Get ready

Additionally, he pointed out that while IT started off as a back office function, then became a competitive differentiator, it is now front and centre and core to any business now. With all this in mind, McCullough then set about bringing the concepts of the digital revolution and flurry of change and its role in the business into more pragmatic terms. To this end, he noted that the goal is to understand the most prevalent trends which are expected to impact businesses in the months and years to come.

“We can then anticipate the changes that we need to make, start to implement those changes for the future, and be ready to take on the next Uber that comes forward,” he elaborated.

He explained that while in the past several years the focus has been on the technology itself, the current emerging trends centre about people: how people fit into the digital world of the future and how the digital age will impact people going forward.

A little help from a friend

Given this people focus, it is somewhat ironic that the first trend delineated was Intelligent Automation. McCullough explained that this refers to the breadth of digital systems, and digital assistants, that are emerging. Continuing, he noted that we have increasingly seen digital assistants (think Apple’s Siri and Microsoft’s Cortana) have been taking on, at least on the surface, some human attributes, such as speaking to us in an almost human voice, and with some emotive expressions.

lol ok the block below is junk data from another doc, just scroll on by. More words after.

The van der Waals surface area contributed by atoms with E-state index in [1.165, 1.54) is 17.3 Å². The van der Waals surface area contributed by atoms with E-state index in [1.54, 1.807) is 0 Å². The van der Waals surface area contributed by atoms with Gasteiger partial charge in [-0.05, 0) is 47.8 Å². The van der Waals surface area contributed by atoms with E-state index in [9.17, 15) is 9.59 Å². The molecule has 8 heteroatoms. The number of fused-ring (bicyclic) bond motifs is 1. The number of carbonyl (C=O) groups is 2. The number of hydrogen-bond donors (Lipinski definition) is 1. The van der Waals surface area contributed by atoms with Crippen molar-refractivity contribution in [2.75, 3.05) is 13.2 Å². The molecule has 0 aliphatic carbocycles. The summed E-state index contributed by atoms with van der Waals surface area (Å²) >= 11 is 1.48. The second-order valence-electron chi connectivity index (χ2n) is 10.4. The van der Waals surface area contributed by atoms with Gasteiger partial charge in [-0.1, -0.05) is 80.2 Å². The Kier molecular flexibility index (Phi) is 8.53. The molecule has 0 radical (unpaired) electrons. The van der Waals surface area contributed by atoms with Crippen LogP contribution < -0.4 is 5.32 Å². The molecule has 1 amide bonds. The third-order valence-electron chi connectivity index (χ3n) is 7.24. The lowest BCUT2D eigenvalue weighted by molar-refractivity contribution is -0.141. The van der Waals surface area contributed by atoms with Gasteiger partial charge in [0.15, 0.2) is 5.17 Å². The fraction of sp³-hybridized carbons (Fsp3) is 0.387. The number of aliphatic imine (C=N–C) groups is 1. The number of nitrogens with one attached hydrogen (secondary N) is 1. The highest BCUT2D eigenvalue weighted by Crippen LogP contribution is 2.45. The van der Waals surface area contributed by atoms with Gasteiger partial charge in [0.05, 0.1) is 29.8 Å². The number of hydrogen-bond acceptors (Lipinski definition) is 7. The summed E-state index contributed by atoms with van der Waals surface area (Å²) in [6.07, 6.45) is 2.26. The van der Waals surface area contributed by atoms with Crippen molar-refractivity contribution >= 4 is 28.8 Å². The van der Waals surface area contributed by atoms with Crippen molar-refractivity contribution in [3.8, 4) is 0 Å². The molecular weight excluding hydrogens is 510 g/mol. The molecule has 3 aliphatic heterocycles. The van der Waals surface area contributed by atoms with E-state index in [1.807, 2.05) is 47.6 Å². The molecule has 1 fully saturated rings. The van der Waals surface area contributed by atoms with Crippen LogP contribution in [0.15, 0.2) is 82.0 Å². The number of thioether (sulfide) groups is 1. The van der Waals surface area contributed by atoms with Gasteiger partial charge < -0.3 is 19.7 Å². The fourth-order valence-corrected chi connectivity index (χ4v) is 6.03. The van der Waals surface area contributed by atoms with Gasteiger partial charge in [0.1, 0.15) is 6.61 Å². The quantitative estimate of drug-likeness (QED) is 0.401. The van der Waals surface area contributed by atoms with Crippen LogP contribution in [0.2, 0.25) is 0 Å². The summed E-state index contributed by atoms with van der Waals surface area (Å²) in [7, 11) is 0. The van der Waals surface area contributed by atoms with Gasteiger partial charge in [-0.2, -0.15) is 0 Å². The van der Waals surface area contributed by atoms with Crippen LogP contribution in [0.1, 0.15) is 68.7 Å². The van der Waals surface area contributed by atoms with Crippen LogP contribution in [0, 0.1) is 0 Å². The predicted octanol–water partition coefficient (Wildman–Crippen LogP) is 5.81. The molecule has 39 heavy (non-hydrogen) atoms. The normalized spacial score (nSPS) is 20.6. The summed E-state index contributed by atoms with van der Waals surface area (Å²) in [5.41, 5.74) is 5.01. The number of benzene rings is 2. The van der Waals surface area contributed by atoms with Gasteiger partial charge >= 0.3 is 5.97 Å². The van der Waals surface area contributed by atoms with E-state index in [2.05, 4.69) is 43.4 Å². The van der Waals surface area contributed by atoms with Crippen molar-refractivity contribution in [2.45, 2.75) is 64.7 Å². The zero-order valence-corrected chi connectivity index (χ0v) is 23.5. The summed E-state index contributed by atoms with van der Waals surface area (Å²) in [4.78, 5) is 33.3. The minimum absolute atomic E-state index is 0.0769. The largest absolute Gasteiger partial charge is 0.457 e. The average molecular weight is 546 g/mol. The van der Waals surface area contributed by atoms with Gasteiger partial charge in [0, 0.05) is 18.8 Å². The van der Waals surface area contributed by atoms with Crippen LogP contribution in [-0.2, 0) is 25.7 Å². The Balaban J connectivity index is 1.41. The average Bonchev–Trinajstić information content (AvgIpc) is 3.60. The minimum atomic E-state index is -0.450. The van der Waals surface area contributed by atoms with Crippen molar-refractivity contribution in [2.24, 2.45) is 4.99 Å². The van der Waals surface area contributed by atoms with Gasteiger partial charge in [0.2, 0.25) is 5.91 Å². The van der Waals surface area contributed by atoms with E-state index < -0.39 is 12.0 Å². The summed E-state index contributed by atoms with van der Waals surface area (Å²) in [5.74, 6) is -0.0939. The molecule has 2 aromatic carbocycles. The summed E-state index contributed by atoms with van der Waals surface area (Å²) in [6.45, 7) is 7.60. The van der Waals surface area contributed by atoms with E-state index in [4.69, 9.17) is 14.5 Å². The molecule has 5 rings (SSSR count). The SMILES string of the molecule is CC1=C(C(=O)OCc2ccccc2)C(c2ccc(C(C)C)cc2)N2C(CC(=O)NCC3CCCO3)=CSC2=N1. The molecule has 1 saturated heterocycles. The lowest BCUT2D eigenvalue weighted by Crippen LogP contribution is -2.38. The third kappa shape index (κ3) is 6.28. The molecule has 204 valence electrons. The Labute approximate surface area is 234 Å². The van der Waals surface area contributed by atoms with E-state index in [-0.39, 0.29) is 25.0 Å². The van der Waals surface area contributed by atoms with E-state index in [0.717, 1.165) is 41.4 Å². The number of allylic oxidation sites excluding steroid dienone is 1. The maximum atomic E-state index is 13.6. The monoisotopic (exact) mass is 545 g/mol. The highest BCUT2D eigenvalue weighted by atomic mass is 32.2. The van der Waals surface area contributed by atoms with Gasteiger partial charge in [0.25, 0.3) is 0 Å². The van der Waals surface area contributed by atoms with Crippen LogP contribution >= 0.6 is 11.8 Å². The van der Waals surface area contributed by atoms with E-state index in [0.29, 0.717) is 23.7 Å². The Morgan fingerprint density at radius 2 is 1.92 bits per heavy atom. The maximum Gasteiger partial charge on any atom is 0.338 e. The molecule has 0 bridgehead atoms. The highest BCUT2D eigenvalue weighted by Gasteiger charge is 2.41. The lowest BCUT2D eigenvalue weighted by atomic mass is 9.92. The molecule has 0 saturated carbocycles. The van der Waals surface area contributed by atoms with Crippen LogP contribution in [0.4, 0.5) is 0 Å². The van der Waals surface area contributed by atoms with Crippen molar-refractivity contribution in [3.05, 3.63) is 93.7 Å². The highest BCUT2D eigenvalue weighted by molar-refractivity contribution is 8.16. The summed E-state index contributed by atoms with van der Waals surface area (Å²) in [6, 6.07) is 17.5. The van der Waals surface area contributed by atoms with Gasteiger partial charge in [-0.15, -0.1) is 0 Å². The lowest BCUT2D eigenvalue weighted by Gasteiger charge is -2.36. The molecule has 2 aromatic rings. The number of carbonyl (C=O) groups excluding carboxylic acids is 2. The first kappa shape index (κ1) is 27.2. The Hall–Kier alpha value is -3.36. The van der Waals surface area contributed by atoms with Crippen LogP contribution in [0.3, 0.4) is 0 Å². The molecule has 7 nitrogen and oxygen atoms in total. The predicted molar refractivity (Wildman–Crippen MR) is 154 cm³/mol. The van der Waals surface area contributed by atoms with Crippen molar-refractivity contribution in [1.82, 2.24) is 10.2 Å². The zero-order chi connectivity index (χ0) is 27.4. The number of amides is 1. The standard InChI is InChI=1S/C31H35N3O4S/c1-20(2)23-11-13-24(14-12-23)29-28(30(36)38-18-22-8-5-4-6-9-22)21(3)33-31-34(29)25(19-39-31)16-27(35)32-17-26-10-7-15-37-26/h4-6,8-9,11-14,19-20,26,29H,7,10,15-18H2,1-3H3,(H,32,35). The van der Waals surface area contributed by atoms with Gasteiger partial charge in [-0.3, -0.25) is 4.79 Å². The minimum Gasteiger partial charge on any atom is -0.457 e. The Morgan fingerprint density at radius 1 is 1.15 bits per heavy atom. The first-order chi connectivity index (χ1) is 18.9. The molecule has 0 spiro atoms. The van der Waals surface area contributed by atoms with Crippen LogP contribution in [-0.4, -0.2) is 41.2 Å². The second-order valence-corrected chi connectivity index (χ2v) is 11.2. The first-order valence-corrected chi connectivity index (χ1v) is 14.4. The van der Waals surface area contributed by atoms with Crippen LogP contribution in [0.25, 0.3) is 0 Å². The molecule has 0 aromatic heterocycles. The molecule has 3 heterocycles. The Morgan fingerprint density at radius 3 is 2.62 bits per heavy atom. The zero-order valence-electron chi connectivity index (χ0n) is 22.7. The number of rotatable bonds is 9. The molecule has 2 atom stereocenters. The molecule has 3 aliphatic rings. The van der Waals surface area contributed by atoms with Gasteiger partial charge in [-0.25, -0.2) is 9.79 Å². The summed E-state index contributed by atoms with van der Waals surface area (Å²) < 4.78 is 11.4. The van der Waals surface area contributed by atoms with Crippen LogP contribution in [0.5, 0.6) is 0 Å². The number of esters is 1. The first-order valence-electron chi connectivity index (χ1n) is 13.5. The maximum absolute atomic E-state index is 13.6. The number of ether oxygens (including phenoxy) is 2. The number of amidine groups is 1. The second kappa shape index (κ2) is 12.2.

The crux of digital assistance though is how well it can predict users’ needs’ and make their life and work more efficient. One example given was the app Cubic, which ‘knows’ events happening in one’s vicinity and can suggest possible leisure activities. The really big one though is self driving cars, a disruptive technology that would enable people to start work while they are transported to work, and have a more efficient journey as well.

The new, next workforce

The second trend, and the one that we found most fascinating, is the Liquid Workforce, which McCullough billed as ushering in a completely different type of workforce.

“The traditional workforce has a very rigid structure, one in which people have individual roles in silos, and they have skills in that role that are specifically targeted towards that particular silo. The liquid workforce of the future breaks down those barriers, with everyone in the organisation needing to become an innovator,” he explained.